Weekly Wellness Update

Week of June 8-12 - Grieving the Many Losses During Covid 19

The Many Losses During the COVID-19 Pandemic

by Christine MacMillan, MSW, RSW, Clinical Social Worker

We are facing an unparalleled time in history. We are trying to understand and cope with this change and uncertainty. Collectively, around the globe we are grieving the many losses because of this virus.

Like the grief experience after the death of a loved one, we also experience both real and symbolic losses during this time. Real losses include loss of freedom, choice, decision making, financial security and social connection with family, friends, through leisure activities, with religious communities or at the workplace. Symbolic losses are losses that are not obvious and tangible. These losses may include loss of opportunity, identity or meaning.

A normal reaction to any loss is grief: a state of deprivation that impacts the body, mind, and spirit. We are deprived of many things at present and our responses may include frustration, sadness, depression, anger, heightened feelings of loneliness, fear, anxiety, sleeping and eating disturbances or other physical reactions.

This upheaval and our feelings in response to it may not be pleasant but know that it is normal …. It’s ok not to be ok. There is a very real reason for us to feel the way we do. We must try not to resist the normalcy of our reactions; instead we must acknowledge it and give ourselves permission to feel the feelings. Then, to counterbalance these feelings, take stock of what you do still have in your life; name the things you are grateful for. This is shown to boost mood, lower stress levels, strengthen your immune system, and (still) feel connected to others.

This too, like the experience of acute grief, will not last forever. In the meantime, try to cultivate patience and acceptance. Understand there are many things out of your control and determine what you can control. Live one day or moment at a time with hope.

Activities To Do With Family

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The Stages

Right now, people are experiencing the five stages as it applies to the pandemic in a number of ways:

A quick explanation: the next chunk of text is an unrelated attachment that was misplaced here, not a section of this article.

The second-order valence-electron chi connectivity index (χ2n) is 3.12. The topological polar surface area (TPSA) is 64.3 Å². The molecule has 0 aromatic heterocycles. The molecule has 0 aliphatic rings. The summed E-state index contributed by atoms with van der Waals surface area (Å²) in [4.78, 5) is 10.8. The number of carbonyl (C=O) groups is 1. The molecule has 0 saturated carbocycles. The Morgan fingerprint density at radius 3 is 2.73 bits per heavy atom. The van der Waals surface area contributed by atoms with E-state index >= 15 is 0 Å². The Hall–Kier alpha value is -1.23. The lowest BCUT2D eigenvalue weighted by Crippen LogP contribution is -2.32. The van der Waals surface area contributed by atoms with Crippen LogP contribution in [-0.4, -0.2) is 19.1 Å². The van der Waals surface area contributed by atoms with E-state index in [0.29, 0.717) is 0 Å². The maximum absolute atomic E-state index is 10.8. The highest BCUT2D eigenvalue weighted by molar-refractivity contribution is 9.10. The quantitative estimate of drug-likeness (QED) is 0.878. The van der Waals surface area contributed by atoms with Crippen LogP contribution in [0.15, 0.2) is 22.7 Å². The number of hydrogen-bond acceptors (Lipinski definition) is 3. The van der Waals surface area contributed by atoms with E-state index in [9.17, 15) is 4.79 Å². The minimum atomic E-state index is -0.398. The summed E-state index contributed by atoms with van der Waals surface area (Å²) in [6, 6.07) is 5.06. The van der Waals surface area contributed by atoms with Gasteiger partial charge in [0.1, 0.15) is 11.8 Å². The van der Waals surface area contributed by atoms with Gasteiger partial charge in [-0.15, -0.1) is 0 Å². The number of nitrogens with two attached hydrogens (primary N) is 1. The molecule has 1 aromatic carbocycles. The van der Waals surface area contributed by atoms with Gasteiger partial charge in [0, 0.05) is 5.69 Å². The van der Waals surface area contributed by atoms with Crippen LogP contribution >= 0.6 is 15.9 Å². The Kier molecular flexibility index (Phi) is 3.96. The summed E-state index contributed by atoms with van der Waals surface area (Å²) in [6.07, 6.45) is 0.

Denial – This isn’t real; this isn’t happening. I won’t get sick. I’m not in a risk category, so I should act like there’s nothing happening.

Anger – This is (insert name of person, country, people)’s fault! If people wouldn’t (insert any number of reasons) this wouldn’t happen!

Bargaining – This is going to be over really soon, so it’s no big deal if I go to the store more often; we can hang out as long as we wash our hands and cover our coughs.

Despair – This is never going to end; life has to be in a bubble from now on. I’m going to lose everything because I can’t work.

Acceptance – This is not something I can control. I need to listen to the experts and take every precaution. I know that will change my life, but it doesn’t mean I have to stop living.

If you start to feel this way, remember that while we are all going through something as individuals, we are still all going through this — individually, together. Just because your family, friends, neighbors, co-workers and anyone else is going through this in an way that looks different than you doesn’t automatically mean you are dealing with this the wrong way. Also, try to remember, these experiences aren’t so much stages as they are cycles. We can experience these stages in any number of combinations. And don’t be afraid to take a look at where you are with these stages and ask yourself if you could use some help. Talk with a friend or family member, talk with a spiritual leader, or talk with an expert in this area.

Grief and COVID-19: Mourning What We're Missing
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